Shape-controllable synthesis of GdVO4 photocatalysts and their tunable properties in photocatalytic hydrogen generation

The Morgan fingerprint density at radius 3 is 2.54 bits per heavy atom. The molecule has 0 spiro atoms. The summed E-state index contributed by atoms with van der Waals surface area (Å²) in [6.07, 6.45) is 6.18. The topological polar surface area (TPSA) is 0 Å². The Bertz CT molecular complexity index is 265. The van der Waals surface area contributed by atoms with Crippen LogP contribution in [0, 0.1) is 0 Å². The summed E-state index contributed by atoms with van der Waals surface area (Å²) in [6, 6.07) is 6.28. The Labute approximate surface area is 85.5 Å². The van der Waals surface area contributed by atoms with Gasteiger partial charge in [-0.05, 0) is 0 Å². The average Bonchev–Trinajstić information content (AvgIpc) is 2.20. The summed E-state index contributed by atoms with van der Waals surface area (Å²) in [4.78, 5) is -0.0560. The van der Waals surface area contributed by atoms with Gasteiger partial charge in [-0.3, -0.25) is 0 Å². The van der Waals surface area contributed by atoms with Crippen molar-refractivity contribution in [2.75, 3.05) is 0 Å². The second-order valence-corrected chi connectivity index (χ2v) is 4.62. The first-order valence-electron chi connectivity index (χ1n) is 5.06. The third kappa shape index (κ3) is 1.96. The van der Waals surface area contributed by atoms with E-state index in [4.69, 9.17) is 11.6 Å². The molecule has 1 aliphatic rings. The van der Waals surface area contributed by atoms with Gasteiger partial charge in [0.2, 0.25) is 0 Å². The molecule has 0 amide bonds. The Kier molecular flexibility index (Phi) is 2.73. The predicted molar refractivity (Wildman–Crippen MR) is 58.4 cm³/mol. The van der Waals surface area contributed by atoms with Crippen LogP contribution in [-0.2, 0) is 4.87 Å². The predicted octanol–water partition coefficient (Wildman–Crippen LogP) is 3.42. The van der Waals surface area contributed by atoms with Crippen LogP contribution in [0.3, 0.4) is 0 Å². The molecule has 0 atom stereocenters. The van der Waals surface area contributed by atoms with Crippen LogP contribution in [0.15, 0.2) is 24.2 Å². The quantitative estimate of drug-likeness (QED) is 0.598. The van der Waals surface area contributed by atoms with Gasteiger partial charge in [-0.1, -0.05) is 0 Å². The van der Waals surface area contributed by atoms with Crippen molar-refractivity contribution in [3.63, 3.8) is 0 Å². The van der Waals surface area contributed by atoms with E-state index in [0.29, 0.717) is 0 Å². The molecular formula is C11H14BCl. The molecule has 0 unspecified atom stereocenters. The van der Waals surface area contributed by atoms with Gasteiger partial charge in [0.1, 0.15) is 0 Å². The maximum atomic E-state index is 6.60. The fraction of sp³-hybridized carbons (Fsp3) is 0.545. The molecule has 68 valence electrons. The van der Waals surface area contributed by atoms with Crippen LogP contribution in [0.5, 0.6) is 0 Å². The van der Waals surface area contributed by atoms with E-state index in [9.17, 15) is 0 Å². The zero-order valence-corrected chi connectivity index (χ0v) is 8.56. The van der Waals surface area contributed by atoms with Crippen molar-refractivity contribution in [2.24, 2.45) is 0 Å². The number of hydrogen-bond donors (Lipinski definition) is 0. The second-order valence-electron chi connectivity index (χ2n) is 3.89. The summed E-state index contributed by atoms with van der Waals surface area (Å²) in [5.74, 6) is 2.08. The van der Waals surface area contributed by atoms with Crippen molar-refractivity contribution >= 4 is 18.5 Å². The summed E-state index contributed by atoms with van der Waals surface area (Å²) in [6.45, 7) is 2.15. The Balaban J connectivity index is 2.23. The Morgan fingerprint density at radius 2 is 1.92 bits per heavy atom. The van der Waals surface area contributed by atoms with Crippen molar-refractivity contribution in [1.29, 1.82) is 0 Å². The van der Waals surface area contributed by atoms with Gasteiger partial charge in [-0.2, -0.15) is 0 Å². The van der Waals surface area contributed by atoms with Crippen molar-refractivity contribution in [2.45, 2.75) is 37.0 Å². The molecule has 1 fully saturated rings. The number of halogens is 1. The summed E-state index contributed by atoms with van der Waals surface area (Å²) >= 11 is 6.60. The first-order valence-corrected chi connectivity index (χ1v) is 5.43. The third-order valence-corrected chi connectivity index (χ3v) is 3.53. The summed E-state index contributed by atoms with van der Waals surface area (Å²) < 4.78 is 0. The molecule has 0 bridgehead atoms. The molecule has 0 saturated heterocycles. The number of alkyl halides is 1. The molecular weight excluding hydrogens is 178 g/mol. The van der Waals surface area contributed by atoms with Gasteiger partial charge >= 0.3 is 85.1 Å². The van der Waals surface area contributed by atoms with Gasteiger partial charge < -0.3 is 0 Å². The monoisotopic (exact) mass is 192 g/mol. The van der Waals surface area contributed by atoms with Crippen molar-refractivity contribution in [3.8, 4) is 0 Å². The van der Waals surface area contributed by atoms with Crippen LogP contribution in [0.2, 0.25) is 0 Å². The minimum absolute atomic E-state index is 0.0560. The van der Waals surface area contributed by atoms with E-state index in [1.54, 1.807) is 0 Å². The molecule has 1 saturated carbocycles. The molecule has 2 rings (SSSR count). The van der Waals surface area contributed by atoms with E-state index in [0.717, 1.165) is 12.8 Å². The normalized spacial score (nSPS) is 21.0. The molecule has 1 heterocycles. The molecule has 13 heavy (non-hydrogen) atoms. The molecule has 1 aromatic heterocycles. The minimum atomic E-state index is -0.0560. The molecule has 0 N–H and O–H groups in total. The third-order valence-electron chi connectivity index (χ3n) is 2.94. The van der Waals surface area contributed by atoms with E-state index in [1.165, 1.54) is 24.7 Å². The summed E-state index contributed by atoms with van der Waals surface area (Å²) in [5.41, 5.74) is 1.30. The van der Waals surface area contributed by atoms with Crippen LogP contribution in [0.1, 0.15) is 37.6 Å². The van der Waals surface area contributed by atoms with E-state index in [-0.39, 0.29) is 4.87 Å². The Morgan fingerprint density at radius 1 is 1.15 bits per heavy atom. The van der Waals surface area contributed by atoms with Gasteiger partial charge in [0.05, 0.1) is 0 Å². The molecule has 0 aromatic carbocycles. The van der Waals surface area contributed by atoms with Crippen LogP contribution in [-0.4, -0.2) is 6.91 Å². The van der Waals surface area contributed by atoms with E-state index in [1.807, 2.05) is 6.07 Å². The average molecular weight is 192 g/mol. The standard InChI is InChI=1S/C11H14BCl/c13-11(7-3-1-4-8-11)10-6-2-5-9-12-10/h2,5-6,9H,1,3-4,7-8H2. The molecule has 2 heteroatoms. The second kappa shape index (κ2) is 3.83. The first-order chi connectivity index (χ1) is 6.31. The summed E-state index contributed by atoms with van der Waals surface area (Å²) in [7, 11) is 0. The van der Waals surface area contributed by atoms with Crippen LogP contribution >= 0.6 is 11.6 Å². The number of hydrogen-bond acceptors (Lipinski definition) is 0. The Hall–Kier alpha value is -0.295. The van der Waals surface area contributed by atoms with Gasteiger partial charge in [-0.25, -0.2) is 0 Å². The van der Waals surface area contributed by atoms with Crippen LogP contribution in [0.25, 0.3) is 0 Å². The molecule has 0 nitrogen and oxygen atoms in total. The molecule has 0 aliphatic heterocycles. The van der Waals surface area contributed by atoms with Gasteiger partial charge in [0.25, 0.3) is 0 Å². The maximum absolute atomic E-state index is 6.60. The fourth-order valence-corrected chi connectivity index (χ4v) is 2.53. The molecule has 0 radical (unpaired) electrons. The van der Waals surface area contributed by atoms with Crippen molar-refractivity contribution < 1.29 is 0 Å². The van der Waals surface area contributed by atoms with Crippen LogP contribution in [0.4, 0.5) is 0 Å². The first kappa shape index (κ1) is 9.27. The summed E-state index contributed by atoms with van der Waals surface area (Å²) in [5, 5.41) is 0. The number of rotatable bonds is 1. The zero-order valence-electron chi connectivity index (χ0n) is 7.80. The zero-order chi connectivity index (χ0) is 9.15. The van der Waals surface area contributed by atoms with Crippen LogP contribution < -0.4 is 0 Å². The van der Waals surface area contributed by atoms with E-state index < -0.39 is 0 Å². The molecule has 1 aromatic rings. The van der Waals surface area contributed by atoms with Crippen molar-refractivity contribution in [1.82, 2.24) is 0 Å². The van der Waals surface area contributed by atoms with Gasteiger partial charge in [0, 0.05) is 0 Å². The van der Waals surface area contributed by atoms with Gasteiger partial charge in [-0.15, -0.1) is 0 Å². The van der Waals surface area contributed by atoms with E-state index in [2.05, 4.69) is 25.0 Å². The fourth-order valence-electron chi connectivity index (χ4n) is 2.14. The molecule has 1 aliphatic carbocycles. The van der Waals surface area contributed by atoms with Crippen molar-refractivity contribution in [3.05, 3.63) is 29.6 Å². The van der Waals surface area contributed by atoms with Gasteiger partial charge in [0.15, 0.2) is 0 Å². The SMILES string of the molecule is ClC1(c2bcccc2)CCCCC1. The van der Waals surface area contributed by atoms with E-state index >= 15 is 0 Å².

Novel visible light responsive materials for water splitting are essential for the efficient conversion of solar energy into hydrogen bond energy. Among other semiconductors, gadolinium orthovanadate has appropriate conduction and valence band edges positioned to split water molecules and a narrow band gap that allows the use of visible light for hydrogen generation. Thus, we present here that hydrogen evolution under visible light (λ > 420 nm) could be accomplished using hierarchical 3D GdVO4 particles, obtained by a simple, one pot hydrothermal synthesis. We found that applying various reaction components, such as EDTA-Na2 and EDTA, and adjusting the pH of the solution allow one to tune the shape of GdVO4 (such as short nanowires, long nanowires, short nanorods, long nanorods, nanoparticles and spheres – all having a tetragonal crystal structure) as well as optical and photocatalytic properties. The highest ability to photocatalytically split methanol solution into hydrogen under UV-Vis irradiation was detected for the long nanowire sample (42 μmol h−1), having almost 11 times higher efficiency in comparison with the weakest sample – short nanowires. In addition, GdVO4 spheres generated H2 more than 2 times (5.75 μmol h−1) in comparison with the short nanorod sample (2.5 μmol h−1) under visible light excitation. Photostable in three-hour work cycles, long nanowires and spheres were even able to generate hydrogen from pure water, reaching values of 17 and 3 μmol under UV-Vis and Vis light, respectively.